• Set a goal for the numebr of new contacts you want to make before the event begins
    • Do your research to zero in on specific people (if you're looking to impress, having some knowledge of the games the developer you are talking to has worked on helps a lot)
    • Show up early at the event and stand close to the entrance at the beginning and end of the event
    • Place your nametag where it can be easily read (that's something I hate about the GDC badge holders - they're way too low and have no strap adjustments)
    • Keep the conversation short and sweet, or people will lose interest (even worse, they may tell their friends to avoid you!)
    • Listen! Allow people to boast. Show interest. Pay attention. (networking is a 2-way street, in other words)
    • Take notes (not something you'll do a lot, trust me, but some cases this is useful)
    • Always follow up on new contacts via email (for example)


    • directly ask for a job (It's important to build relations first and foremost)
    • expect to attend game industry functions and leave with a job (just cause there's a job fair doesn't mean they hire on-site)
    • monopolize someone's time (if you're talking and that person has to leave, don't try and keep them around - now is the time to pull out your business card and do the exchange)
    • tell that joke
    • drink too much (not so much that it will affect your judgement, but you have to remember that in parties with loud music you have to talk realy close to each other, and the more alchohol you consume the worse your breath will smell)
    • dress inappropriately (obviously the game industry has a very loose dress code, but use some common-sense)
    • give a "hard" sell (pushing yourself onto someone will only cause them to back away faster (the first "don't" is the hardest kind of push you can give))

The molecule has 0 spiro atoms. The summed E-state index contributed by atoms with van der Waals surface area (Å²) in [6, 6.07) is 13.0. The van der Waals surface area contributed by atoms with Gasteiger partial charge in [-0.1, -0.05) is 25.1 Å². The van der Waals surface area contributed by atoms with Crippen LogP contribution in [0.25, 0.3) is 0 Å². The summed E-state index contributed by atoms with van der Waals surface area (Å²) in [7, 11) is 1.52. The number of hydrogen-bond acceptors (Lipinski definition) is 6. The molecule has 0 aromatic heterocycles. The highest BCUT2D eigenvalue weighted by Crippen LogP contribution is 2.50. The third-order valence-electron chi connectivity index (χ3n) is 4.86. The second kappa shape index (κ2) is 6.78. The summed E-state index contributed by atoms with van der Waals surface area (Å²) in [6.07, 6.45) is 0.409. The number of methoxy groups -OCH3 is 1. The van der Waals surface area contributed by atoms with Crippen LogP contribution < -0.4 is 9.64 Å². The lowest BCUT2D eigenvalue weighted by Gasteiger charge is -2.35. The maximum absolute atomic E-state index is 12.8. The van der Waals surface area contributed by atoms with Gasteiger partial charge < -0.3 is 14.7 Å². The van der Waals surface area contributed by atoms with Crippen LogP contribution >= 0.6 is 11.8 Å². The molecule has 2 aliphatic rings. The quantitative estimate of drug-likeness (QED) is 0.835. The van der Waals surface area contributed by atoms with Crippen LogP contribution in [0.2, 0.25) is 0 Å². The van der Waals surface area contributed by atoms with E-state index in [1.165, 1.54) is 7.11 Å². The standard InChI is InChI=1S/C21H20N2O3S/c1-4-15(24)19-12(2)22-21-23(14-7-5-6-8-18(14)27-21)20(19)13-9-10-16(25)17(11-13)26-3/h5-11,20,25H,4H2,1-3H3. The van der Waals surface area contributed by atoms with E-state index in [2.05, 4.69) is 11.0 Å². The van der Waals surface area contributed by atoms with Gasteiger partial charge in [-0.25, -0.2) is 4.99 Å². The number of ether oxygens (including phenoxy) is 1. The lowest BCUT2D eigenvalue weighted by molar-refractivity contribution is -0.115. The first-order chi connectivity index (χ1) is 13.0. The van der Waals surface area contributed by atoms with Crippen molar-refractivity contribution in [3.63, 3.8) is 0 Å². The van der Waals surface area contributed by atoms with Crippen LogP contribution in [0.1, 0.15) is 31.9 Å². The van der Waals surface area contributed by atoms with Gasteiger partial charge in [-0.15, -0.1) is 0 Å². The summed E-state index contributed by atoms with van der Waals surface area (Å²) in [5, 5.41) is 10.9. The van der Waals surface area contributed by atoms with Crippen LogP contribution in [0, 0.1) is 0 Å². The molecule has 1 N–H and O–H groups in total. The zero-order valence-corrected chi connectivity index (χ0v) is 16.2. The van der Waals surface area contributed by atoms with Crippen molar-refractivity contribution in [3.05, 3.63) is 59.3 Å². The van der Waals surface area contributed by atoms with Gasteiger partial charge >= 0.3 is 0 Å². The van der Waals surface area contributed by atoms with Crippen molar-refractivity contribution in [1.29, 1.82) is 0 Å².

• complain (for any reason!)

    Things To Know

    Here's a bunch of things that any new game programmer should know.

    • Game development doesn't pay - if you're looking for money, you chose the wrong industry. Starting salaries bottom out at $40k/yr and most programmers don't make much more than $60k/yr. High-paid developers as a result of huge game sales and royalties are the exception, not the rule. Game development is an industry that requires extreme amounts of self-motivation, not love for money.
    • Degrees are... Okay - I'm not telling you to drop out of school, but many of developers today do not have degrees, or hold degrees in fields totally irrevelant to their current jobs. Most job offers do not require or even list degrees. The majority of game development knowledge can be attained via Web and books. Not only are they cheaper but if you have enough self-motivation you can learn faster. Despite that fact, degrees are still a good way to get a foot in the door.
    • Portfolios are better - If you go to a company with a Computer Science degree, the first question they will ask you is - can you program games? If there's any confusion about that, understand that a CS degree does not teach you how to make games. The best way to let a company know that you can make games is to show them a game. There are several ways you can do this (all of which can be combined)
      • Make a demo - this is something a lot of people trip up on. When they think of demos they think of something that will impress a company, so they naturally thing big. This is a mistake. Rather, you should create small, focused demos that showcase your grasp of several key current technologies. This makes it easier for the company to pick up on your skills and decide wether you are what they want (and anything that makes it easier on the company is a good thing).